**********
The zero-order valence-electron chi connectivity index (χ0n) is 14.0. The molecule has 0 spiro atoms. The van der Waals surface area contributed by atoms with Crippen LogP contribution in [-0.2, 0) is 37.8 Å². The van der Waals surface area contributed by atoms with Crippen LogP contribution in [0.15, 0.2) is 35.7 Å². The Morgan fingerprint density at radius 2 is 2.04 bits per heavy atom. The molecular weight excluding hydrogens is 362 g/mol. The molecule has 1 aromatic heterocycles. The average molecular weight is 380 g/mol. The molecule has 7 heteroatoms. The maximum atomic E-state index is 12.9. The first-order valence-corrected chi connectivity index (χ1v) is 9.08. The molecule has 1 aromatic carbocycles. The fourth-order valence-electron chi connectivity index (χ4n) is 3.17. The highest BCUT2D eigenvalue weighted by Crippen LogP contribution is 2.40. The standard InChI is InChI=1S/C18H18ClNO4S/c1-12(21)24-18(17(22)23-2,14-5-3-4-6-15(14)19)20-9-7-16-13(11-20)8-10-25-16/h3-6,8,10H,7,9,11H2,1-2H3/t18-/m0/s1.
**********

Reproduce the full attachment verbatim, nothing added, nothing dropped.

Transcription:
The zero-order valence-electron chi connectivity index (χ0n) is 14.0. The molecule has 0 spiro atoms. The van der Waals surface area contributed by atoms with Crippen LogP contribution in [-0.2, 0) is 37.8 Å². The van der Waals surface area contributed by atoms with Crippen LogP contribution in [0.15, 0.2) is 35.7 Å². The Morgan fingerprint density at radius 2 is 2.04 bits per heavy atom. The molecular weight excluding hydrogens is 362 g/mol. The molecule has 1 aromatic heterocycles. The average molecular weight is 380 g/mol. The molecule has 7 heteroatoms. The maximum atomic E-state index is 12.9. The first-order valence-corrected chi connectivity index (χ1v) is 9.08. The molecule has 1 aromatic carbocycles. The fourth-order valence-electron chi connectivity index (χ4n) is 3.17. The highest BCUT2D eigenvalue weighted by Crippen LogP contribution is 2.40. The standard InChI is InChI=1S/C18H18ClNO4S/c1-12(21)24-18(17(22)23-2,14-5-3-4-6-15(14)19)20-9-7-16-13(11-20)8-10-25-16/h3-6,8,10H,7,9,11H2,1-2H3/t18-/m0/s1.